July 12, 2013

Epic Fail in Local Stations’ Reading of Mock Asiana 214 Pilots’ Names Is at Least Half on NTSB

Late this afternoon, an anchor at Oakland TV station KTVU unfortunately read four offensive and insensitive mock Asian-sounding names and identified them as the pilots of Asiana Flight 214, which crash landed at San Franscisco Airport last weekend. A third crash victim died today.

While the station deserves plenty of blame for failing to catch the obviously phony names before airing them, at least half of the blame goes to the National Transportation Safety Board which fed it the improper information, as Politico’s Nick Gass reports:

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Ohio’s labor force is shrinking, everywhere but Columbus

Filed under: Ohio Economy,Ohio Politics,Taxes & Government — Tom @ 6:50 pm

This column went up at Watchdog.org with minor edits late this afternoon.

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Since Gov. John Kasich’s took office in early January 2011, Ohio’s labor force has noticeably contracted — except in Metro Columbus.

This is not a result anyone who attended a Clermont County Lincoln Day dinner at which Kasich spoke several years ago could have anticipated. Though it took place well before he declared his candidacy for the state’s highest office, and despite the fact that he was fighting a serious cold that evening, Kasich conveyed an almost overwhelming sense of confidence that he knew exactly what to do to get the state’s economy back on track if he were to earn the opportunity.

More than anything else, that self-assuredness is what ultimately carried Republican Kasich to a narrow 2010 victory over Democrat Ted Strickland, defeating an incumbent Buckeye State governor for the first time in 36 years.

2-1/2 years into his administration, Kasich’s major accomplishment has been the elimination of a looming $8 billion financial hole without raising taxes.

His video promoting the state’s next two-year budget beginning July 1 also touts how his administration “has shrunk the state bureaucracy by nearly 10 percent while improving services.” While that assertion seems shaky, a direct job-related claim Kasich makes certainly won’t ring true for most Ohioans, at least those with memories going back to the to the middle of last decade:

Opportunities for a good, rewarding job are more plentiful than we’ve seen in a long time.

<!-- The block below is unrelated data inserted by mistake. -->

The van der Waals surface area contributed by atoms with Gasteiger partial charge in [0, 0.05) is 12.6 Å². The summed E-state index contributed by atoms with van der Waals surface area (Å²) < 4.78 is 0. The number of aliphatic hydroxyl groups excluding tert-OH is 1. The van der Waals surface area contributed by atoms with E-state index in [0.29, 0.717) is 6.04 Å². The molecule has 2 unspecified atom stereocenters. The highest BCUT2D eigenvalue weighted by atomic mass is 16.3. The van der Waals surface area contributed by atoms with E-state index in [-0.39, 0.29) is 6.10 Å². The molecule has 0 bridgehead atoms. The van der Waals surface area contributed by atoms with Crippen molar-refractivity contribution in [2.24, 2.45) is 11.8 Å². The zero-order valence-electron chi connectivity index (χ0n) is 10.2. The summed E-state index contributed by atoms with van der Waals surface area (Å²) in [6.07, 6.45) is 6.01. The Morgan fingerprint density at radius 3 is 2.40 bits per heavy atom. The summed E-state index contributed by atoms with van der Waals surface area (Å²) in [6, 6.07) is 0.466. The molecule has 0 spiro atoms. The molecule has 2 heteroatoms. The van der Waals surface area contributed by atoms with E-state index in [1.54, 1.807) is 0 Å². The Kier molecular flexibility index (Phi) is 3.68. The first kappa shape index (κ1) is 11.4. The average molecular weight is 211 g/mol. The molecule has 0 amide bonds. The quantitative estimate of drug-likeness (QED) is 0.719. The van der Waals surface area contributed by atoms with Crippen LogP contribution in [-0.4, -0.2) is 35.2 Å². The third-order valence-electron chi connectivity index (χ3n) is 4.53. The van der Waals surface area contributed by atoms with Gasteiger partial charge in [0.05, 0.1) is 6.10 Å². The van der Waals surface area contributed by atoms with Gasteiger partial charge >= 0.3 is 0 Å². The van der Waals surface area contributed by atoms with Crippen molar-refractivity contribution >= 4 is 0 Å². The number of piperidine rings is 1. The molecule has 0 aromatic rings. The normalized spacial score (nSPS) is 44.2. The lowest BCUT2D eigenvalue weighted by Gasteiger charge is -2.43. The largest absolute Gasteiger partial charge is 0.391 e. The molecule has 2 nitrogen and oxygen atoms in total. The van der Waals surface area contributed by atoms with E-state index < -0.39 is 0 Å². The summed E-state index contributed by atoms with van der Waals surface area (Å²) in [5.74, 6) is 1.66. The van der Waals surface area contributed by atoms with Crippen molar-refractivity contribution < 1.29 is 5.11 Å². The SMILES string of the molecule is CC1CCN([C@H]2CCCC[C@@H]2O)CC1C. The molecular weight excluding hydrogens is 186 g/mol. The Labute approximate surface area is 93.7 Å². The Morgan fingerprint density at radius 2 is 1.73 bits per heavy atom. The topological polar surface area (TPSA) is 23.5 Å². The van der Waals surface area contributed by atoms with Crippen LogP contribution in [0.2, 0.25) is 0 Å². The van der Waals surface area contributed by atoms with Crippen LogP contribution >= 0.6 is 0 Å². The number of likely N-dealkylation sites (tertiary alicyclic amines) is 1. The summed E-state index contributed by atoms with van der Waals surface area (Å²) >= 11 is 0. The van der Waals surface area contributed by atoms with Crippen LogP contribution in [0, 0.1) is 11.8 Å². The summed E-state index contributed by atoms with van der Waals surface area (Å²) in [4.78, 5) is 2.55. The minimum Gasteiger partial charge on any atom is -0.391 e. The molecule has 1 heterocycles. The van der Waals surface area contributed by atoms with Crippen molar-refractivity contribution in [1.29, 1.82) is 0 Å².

With small and rare exceptions, that statement simply isn’t true, unless you happen to live in or decide to move to Metro Columbus, where a large portion of the alleged 10 percent cut in bureaucracy has presumably taken place — and especially if the job you’d like to pursue involves being your own boss.

The metropolitan and micropolitan area statistics published monthly by the federal government’s Bureau of Labor Statistics in its Household Survey sharply refute Kasich’s claim. Several micropolitan areas, generally defined as those containing “one or more urban clusters with a population of at least 10,000 but less than 50,000,” are shrinking seriously enough to raise concerns about their economic viability.

Economists have been justifiably troubled over historically weak nationwide workforce growth since the recession officially ended in June 2009, openly fretting over what to do about “the millions of workers who have dropped out of the labor force altogether.” But at least America’s overall workforce is growing. Sadly, that is not true in the Buckeye State.

Ohio’s statewide labor force contraction during the past two years has been serious enough, but it’s far more troubling after separating Columbus from the rest of the state’s results and comparing both to the entire U.S. (not seasonally adjusted figures were used because BLS does not prepare seasonally adjusted statistics for most metro areas):

CbusOhioUSLaborForceMay11toMay13

Columbus is the only metro area showing beyond-neglible growth in the past two years:

OHmetrosLaborForceGrowthMay11toMay13

The situation in Ohio’s micropolitan areas is even grimmer. Of the 29 micro areas BLS tracks, only Athens has a larger workforce. Altogether, the these areas have seen over 18,000 workers disappear. Six areas — Fremont, Marion, Tiffin, Van Wert, Washington Court House, and Wilmington — have contracted by more than 4 percent. All micro areas combined have lost almost 5 percent of their labor force in the past four years. There was little if any workforce shrinkage in most of these micro areas during the half-decade Before the 2008-2009 recession as traditionally defined began.